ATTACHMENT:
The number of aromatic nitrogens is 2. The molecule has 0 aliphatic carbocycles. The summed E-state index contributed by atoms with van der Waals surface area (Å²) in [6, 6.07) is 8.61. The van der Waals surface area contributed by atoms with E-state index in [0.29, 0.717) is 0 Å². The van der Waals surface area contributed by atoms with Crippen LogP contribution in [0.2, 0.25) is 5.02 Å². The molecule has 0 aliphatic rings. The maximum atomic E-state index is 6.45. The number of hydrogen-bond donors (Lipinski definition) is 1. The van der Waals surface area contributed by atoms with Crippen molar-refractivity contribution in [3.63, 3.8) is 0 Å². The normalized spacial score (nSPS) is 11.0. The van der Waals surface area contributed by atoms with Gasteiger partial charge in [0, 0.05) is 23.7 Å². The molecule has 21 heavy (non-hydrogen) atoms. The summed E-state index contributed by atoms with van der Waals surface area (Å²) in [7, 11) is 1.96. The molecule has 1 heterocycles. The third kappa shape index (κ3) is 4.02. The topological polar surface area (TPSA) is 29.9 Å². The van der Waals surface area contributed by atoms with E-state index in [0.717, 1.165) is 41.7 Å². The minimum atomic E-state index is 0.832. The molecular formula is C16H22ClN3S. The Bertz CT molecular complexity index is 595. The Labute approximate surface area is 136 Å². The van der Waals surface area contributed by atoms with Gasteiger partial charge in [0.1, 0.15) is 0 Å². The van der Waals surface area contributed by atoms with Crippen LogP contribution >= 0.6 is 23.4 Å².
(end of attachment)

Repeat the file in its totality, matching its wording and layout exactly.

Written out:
The number of aromatic nitrogens is 2. The molecule has 0 aliphatic carbocycles. The summed E-state index contributed by atoms with van der Waals surface area (Å²) in [6, 6.07) is 8.61. The van der Waals surface area contributed by atoms with E-state index in [0.29, 0.717) is 0 Å². The van der Waals surface area contributed by atoms with Crippen LogP contribution in [0.2, 0.25) is 5.02 Å². The molecule has 0 aliphatic rings. The maximum atomic E-state index is 6.45. The number of hydrogen-bond donors (Lipinski definition) is 1. The van der Waals surface area contributed by atoms with Crippen molar-refractivity contribution in [3.63, 3.8) is 0 Å². The normalized spacial score (nSPS) is 11.0. The van der Waals surface area contributed by atoms with Gasteiger partial charge in [0, 0.05) is 23.7 Å². The molecule has 21 heavy (non-hydrogen) atoms. The summed E-state index contributed by atoms with van der Waals surface area (Å²) in [7, 11) is 1.96. The molecule has 1 heterocycles. The third kappa shape index (κ3) is 4.02. The topological polar surface area (TPSA) is 29.9 Å². The van der Waals surface area contributed by atoms with E-state index in [0.717, 1.165) is 41.7 Å². The minimum atomic E-state index is 0.832. The molecular formula is C16H22ClN3S. The Bertz CT molecular complexity index is 595. The Labute approximate surface area is 136 Å². The van der Waals surface area contributed by atoms with Gasteiger partial charge in [0.1, 0.15) is 0 Å². The van der Waals surface area contributed by atoms with Crippen LogP contribution >= 0.6 is 23.4 Å².